It was a blockbuster.
"Streisand's character, Katie Morosky, is a pain in the butt," Rocca said. "How much of her is you?"
"First of all, I don't think she's a pain in the butt," Laurents said. "She may be a pain in your butt, she's not a pain in mine … and a lot of her is me.
"You have to live what you believe, and to be proud that you have."
"Is that a problem that you think a lot of people suffer from? The need to be liked?" Rocca asked.
"I think they suffer from it enormously," he replied.
That would explain his more than candid memoir - a look back at showbiz pals from Lena Horne to Lauren Bacall to Katharine Hepburn.
"You are blunt," Rocca said. "I mean, you said Katharine Hepburn had no sense of humor about herself."
"Define the word 'blunt,'" Laurents said. "I will define it for you. 'Katherine Hepburn did not have a sense of humor.' Do you want me to say, you know, 'I adored Kate. And she was wonderful. She wasn't exactly the most fun person.'
"Why spend all that time?" he laughed. "She had no sense of humor. Period!"
"And this may be a secret to your longevity. You're not wasting energy with all this - "
"Maybe, indeed. I think people waste a lot of time being evasive and worrying about what should not be worried about. This is not adding to my reputation, I know," he laughed, "but I don't care!"
And then there's his private life …
"I think sex is terribly important," Laurents said.
"Well, speaking of which … "
"Speaking of which, you know, you can go to my book."
Indeed, his memoir, "An Original Story" (Applause Books), may be the longest little black book on record.
"I mean, page after page … " Rocca huffed.
"Yes, I know, pages after page, but it happened. Maybe I'm oversexed. I just like it. Still, at 197! I'm not interested in what anyone does. But I have found that people who don't have any sex life, they don't have much of any other life."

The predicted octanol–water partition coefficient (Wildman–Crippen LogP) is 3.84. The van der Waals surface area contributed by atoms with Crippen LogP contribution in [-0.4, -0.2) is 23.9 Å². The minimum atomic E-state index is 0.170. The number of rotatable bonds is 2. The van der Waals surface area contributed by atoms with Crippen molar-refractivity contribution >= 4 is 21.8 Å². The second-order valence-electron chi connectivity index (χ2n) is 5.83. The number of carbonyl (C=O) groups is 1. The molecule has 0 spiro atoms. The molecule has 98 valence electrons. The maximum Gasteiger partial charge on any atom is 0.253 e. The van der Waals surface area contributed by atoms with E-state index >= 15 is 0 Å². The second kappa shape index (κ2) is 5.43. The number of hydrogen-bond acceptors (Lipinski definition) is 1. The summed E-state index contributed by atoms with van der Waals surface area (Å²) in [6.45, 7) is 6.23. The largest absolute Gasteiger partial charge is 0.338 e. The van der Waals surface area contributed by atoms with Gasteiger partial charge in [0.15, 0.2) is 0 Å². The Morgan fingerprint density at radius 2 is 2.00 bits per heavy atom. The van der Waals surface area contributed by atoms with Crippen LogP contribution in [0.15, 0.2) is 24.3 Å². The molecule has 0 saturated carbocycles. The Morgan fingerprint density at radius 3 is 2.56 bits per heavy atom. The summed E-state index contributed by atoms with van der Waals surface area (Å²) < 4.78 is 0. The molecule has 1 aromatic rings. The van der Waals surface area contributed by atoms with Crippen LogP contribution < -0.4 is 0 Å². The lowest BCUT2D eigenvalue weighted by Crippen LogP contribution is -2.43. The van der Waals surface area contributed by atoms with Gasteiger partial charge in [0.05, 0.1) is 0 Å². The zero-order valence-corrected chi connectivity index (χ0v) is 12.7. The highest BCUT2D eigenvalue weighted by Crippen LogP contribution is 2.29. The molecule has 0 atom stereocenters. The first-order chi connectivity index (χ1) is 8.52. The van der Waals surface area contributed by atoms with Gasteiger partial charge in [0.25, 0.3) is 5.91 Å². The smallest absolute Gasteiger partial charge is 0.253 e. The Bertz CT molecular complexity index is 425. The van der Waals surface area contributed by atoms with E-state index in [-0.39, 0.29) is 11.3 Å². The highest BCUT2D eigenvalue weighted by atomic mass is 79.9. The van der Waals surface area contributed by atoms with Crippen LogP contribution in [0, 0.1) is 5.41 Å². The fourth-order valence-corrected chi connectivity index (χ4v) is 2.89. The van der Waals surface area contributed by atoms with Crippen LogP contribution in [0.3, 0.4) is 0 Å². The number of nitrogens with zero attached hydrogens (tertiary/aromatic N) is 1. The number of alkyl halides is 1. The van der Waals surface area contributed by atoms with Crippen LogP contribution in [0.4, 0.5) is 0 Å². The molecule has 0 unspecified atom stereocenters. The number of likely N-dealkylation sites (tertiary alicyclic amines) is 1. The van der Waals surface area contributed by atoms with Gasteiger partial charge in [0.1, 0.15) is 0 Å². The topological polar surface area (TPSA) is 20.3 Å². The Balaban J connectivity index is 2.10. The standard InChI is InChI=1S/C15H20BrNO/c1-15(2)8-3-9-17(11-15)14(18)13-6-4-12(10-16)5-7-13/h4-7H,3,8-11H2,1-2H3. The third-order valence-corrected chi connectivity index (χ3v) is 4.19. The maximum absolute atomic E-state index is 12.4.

Both the memoir and this revival of "West Side Story" are dedicated to one person:
"Tom Hatcher, my longtime partner - now, that's a hideous word. It's a business word. Relationship is not a business."
"So, you're a writer, give me another word."
"I would say 'lover.'"
They met in Hollywood in 1955.
"He was 12 years younger than I was, and from Oklahoma. And here I am, from New York, and very smartass. He knew more than I did, he was smarter than I was."
The couple were together 52 years, before Hatcher died in 2006.
"I had the most marvelous life that anybody could have with another person," Laurents said. "That, I'm proud of. That's an achievement. 'Cause most people quit on each other. And we never did."
This revival was Hatcher's idea
"He saw a Spanish language production of "West Side Story" in Bogotá, Colombia, and he said, 'Why not have the Sharks speak Spanish where they would?'"
However long this production runs, Arthur Laurents has already moved on.
"I don't look back. I never have. I don't see it. When I'm dead, I'm dead. You live in the now. I'm really not thinking of anything but sitting here talking to you. What's gonna happen with this? I don't know.
"And truthfully," he said with a laugh, "I don't much care!"